Linked by David Adams on Tue 13th Jul 2010 17:02 UTC
Hardware, Embedded Systems Following up on the news a couple of weeks ago that Microsoft had killed the Kin, its first Windows Phone 7 device, after only a month on the market, we found a list of ten gadgets that, despite their promise, didn't make it in the marketplace. Some of these devices, such as the Modo, laid the groundwork for blockbuster products (iPod). Some, like the Audrey, developed a cult following once their failure made them affordable on eBay. Others just flat out failed (DataPlay). Are there any short-lived gadgets that didn't make the list? What about the CueCat?
Thread beginning with comment 433471
To view parent comment, click here.
To read all comments associated with this story, please click here.
Member since:

However, had BeIA be more along the line of what we now know as "netbook", its fate (and that of Be) might have been quite different.

BeIA was BeOS under the hood, By that I mean, you could quit the custom version of Opera 4 (aka Wagner) and it would boot to Tracker. It was fairly crippled for other reasons, but it *was* BeOS on a 32MB card (IIRC 32MB was the max image size the tools could create.)

Interestingly, BeIA being flash memory based (16 or 32 MB) could have been the "instant-on" internet gateway to the remote human interaction channels (e-mail, blog, FaceBook, Twitter)

I believe that was the ongoing "plan". However, BeIA was far from instant on. It took around a minute to boot from CF (I only ever had a unit with Compact Flash and a rig that booted from an IDE drive.) Caveat: Most of the versions I saw were BeIA 1.0 or prior, so 2.0 might have been better.

Reply Parent Score: 1

Earl Colby pottinger Member since:

My old Dell laptop booted BeOS off a CF card in about 20+ seconds. Writes were slow with CF, and BeOS did write info out as it booted.

Haiku on the same card/laptop took about 15 seconds. I think it had better buffering.

It is important to note that CF comes in different speeds, the cheaper the card the slower the card. Most cards out there are 80x but I bought a 133x 8GB card, and only did not buy a 266x card because I could only afford the 4GB version.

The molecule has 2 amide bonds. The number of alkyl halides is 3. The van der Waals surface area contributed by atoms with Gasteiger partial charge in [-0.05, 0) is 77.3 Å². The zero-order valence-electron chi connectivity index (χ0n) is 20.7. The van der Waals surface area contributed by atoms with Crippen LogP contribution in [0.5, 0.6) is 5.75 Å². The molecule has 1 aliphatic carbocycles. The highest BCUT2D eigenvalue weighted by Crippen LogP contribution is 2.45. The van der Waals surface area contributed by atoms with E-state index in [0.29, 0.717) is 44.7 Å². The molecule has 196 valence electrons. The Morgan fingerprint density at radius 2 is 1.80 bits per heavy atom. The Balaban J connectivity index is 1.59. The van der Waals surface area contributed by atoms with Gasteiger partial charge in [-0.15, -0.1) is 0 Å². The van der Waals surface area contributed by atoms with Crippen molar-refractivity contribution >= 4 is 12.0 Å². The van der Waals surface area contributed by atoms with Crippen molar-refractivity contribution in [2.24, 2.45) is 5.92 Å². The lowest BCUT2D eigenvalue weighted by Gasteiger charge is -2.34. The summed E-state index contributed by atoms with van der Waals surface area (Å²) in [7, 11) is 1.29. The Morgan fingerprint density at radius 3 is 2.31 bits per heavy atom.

Of-course not counting BIOS setup time Haiku boots in 10 seconds or less on my Intel SSD.

The base hardware matters as much as the software.

Reply Parent Score: 2

henderson101 Member since:

It is important to note that CF comes in different speeds, the cheaper the card the slower the card.

I think that is a slight understatement. CF only really became "speedy" well after BeOS had died. Back in the BeIA days, 8MB and 16MB cards were the norm and the speed of the card was s..l...o....w. But then again, generally is was faster than the DOC that was used in other devices at the time!

Also remember, the devices we were using were pre release engineering samples that were basically not production quality. I personally coded for a Dt300 web pad, and it was okay, but it had a 200Mhz Pentium clone processor (made by Nat Semi iirc.) and something like 256MB RAM. So the speed of CF, the fact it was booting from a compressed file system, the fact it had basically a slow processor and no RAM and more or less VGA level graphics, really didn't win it much speed.

My Webpad is long gone, but I do still have the SDK and device images. However, last time I attempted to boot BeIA it crashed and burned, which is really sad :-(

Reply Parent Score: 1